This was to be another big, bold sponge painting, so I cut myself a piece of canvas that would give me plenty of room to work. The dimensions for the painting are 36×48 (91x121cm), or 3 feet by 4 feet. A big painting, for me.

(One of the issues for me in the past with attempting a complex image like this was that there was a lot of detail, and a lot of differing kinds of detail. That’s no fun when you’re painting small. But until recently I hadn’t even allowed myself to consider painting really big. Thank goodness I got over that! Because an image like this becomes MUCH easier (and more fun) when it’s big enough that you’re not having to work into tiny, detailed areas to get something right. Of course with sponges you don’t even have the option of doing tiny, detailed areas—and that’s a good thing.)

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Above you can see the initial reference drawing, then the next stage where I’ve done a brownish wash over the whole painting, then begun laying in the background and some of the water in the pool. I’m using sponges for all of this and doing my best to keep it really loose—although I got a little carried away and did more detail than I intended on some of the plants. They didn’t need to be that finished this early in the game. But that’s okay; that will all be changed when the painting is more complete anyway.

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In the above in-progress photos you can see I’ve blocked in more of the pool and begun laying in some flesh tones to see how it’s all going to fit together. It’s never a good idea to finish one area of a painting at a time—it’s much better to skip around and work in several areas of the painting, because every time you add color or values to one area, it changes the areas around it. A painting is a dynamic thing; you can’t expect it to ‘hold still’ while you’re finishing one area of it. When you work all over the painting there’s a much better chance it will all work well together in the end.

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At this point I have been working on the painting for a couple of days. You can see it’s starting to come together. Mixing the colors has been a challenge. Knowing what I now know about warm and cool and how they alternate, it’s been much easier than it would have been in the past. But it’s still been challenging, and often I’ve found when I apply the shade I’ve just mixed on my palette, it’s not right and I have to try again. This has been especially true of the fleshtones, because in this painting, mostly they’re not what we think of as flesh tones at all. Instead, they’re cool blue-greens and warm lavenders, with a bit of orange and some yellows in the highlights.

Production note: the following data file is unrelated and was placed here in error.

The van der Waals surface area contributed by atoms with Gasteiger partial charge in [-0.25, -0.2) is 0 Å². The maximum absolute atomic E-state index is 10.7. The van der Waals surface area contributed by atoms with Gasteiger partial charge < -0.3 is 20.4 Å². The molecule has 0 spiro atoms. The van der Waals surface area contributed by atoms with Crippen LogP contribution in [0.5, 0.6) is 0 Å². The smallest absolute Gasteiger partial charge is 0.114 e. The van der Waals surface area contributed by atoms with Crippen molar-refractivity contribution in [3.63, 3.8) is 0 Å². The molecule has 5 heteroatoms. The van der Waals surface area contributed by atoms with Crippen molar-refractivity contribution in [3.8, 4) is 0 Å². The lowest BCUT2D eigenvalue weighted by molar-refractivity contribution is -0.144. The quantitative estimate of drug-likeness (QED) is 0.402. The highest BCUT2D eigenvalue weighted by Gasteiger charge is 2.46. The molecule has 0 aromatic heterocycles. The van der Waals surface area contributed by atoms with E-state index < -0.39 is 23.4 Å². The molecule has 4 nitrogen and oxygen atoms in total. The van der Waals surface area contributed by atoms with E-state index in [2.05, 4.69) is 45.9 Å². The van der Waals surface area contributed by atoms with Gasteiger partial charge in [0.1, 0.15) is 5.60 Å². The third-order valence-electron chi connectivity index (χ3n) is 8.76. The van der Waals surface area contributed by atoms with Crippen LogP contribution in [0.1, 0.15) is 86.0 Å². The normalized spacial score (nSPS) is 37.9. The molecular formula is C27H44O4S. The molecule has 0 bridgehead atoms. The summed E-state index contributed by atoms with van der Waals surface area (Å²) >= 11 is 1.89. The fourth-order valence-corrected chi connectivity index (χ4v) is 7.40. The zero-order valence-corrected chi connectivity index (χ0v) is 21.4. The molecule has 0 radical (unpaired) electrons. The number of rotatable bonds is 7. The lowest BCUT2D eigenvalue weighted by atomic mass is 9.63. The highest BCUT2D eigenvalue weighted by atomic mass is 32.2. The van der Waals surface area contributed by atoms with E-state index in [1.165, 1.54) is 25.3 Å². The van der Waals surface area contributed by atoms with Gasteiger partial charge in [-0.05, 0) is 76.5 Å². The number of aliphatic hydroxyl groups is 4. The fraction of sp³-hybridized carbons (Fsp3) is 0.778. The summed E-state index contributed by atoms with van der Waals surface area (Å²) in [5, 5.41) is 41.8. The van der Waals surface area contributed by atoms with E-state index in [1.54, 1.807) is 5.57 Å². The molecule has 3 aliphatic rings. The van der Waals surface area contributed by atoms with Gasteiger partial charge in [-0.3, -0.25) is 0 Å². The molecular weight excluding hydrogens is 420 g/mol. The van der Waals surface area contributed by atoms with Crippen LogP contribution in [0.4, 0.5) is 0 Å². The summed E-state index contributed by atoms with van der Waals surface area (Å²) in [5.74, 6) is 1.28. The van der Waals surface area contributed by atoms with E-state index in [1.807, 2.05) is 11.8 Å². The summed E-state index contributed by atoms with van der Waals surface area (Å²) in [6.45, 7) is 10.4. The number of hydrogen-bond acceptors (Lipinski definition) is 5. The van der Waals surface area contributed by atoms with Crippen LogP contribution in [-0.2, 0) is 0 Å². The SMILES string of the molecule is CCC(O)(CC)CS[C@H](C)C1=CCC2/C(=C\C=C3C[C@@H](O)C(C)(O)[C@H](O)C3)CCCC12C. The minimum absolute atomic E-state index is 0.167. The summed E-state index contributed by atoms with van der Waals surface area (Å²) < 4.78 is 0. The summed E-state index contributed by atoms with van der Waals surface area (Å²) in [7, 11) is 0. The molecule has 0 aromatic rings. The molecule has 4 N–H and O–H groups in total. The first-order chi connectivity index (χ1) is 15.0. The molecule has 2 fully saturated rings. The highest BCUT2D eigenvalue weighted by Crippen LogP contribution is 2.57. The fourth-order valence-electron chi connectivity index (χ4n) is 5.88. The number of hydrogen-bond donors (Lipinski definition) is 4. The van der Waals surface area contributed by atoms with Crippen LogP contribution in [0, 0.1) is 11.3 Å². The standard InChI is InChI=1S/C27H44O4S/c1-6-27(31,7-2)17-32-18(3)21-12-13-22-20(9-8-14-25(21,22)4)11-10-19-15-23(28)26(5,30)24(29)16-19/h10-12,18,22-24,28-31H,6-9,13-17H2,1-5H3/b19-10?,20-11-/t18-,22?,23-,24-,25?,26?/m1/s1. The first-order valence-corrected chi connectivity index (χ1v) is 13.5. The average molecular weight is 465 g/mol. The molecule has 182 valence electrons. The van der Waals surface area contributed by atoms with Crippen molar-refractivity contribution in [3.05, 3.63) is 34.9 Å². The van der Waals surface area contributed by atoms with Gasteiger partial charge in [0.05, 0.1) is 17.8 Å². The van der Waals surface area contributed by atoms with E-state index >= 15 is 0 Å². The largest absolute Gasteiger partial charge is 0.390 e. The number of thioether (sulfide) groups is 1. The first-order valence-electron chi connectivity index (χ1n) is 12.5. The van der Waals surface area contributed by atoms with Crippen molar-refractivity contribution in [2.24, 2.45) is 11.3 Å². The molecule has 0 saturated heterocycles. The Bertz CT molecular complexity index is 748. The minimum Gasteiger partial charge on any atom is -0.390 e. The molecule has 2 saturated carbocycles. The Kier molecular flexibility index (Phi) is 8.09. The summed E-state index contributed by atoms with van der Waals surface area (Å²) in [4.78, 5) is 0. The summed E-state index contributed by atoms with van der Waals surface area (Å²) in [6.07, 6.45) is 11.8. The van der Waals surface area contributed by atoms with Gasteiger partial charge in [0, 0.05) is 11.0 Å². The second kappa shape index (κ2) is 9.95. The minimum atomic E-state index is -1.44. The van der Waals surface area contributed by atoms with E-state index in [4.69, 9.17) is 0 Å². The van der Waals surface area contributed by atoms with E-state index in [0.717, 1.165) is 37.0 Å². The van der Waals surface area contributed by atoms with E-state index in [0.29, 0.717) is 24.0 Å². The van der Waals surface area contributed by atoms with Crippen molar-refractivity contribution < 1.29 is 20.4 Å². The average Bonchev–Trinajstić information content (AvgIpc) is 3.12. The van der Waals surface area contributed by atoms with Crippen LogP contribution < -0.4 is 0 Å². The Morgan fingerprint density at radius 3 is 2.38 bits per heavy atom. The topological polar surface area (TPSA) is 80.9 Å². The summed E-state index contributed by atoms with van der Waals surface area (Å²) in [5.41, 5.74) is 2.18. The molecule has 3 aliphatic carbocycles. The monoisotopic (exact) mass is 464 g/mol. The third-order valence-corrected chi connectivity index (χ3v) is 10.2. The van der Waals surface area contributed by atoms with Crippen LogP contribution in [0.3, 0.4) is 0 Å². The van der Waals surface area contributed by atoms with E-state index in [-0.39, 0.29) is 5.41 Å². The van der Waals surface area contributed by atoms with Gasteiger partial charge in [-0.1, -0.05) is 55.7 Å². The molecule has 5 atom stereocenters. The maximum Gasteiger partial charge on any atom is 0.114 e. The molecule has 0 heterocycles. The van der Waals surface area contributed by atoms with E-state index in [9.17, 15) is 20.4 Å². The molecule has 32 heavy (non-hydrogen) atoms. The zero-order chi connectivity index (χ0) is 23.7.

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The next day, I bring the work further toward completion by finishing more of the background, the water in the pool (notice I’ve added the white splashes), and continuing to work on Rob’s flesh tones. I had to paint, and repaint, and repaint again, to get just the right colors and values in his body. The light is rather complicated, plus with acrylics they always dry darker so sometimes it’ll look right when it’s wet, but then it dries and you realize you have to repaint it—AGAIN.

Approximately 5 days after beginning it, I finish the painting.

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The finished painting, entitled 'Palm Springs, 6 PM.'

Final touches included getting the flesh tones just right (FINALLY!), adding the chrome railing, and adding some final touches in the foliage in the background. I’ve decided to call it ‘Palm Springs 6pm’. I feel it’s a big breakthrough in several ways: the size of it, the fact that I did such a complex work using only sponges (and not getting caught up in detail!), and the fact that I was able to use my increasing awareness of color temperature to bring more life to the image.


Click here to access all entries in Douglas Simonson’s “On the Road” Series